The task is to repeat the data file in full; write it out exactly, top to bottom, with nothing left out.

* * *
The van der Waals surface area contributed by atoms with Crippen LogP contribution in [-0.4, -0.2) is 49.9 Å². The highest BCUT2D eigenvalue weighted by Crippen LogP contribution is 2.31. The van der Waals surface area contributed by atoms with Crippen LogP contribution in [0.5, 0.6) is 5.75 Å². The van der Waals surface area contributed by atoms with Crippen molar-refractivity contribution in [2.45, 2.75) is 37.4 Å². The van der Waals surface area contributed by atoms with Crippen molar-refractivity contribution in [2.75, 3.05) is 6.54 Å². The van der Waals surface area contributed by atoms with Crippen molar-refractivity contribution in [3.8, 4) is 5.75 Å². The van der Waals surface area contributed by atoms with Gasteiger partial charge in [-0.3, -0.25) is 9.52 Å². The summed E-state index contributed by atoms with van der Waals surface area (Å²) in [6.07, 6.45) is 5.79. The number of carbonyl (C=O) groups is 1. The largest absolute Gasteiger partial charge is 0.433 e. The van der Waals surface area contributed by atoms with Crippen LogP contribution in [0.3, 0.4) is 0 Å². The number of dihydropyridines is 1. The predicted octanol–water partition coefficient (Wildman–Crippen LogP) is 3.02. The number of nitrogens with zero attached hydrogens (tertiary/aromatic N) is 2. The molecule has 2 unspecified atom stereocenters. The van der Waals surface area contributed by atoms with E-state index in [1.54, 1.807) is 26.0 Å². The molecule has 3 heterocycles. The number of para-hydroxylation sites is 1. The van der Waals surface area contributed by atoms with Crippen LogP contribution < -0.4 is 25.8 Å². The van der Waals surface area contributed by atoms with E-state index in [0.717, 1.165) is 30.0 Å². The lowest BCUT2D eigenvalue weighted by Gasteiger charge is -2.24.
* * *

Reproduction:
The van der Waals surface area contributed by atoms with Crippen LogP contribution in [-0.4, -0.2) is 49.9 Å². The highest BCUT2D eigenvalue weighted by Crippen LogP contribution is 2.31. The van der Waals surface area contributed by atoms with Crippen LogP contribution in [0.5, 0.6) is 5.75 Å². The van der Waals surface area contributed by atoms with Crippen molar-refractivity contribution in [2.45, 2.75) is 37.4 Å². The van der Waals surface area contributed by atoms with Crippen molar-refractivity contribution in [2.75, 3.05) is 6.54 Å². The van der Waals surface area contributed by atoms with Crippen molar-refractivity contribution in [3.8, 4) is 5.75 Å². The van der Waals surface area contributed by atoms with Gasteiger partial charge in [-0.3, -0.25) is 9.52 Å². The summed E-state index contributed by atoms with van der Waals surface area (Å²) in [6.07, 6.45) is 5.79. The number of carbonyl (C=O) groups is 1. The largest absolute Gasteiger partial charge is 0.433 e. The van der Waals surface area contributed by atoms with Crippen LogP contribution in [0.3, 0.4) is 0 Å². The number of dihydropyridines is 1. The predicted octanol–water partition coefficient (Wildman–Crippen LogP) is 3.02. The number of nitrogens with zero attached hydrogens (tertiary/aromatic N) is 2. The molecule has 2 unspecified atom stereocenters. The van der Waals surface area contributed by atoms with E-state index in [1.54, 1.807) is 26.0 Å². The molecule has 3 heterocycles. The number of para-hydroxylation sites is 1. The van der Waals surface area contributed by atoms with Crippen LogP contribution < -0.4 is 25.8 Å². The van der Waals surface area contributed by atoms with E-state index in [0.717, 1.165) is 30.0 Å². The lowest BCUT2D eigenvalue weighted by Gasteiger charge is -2.24.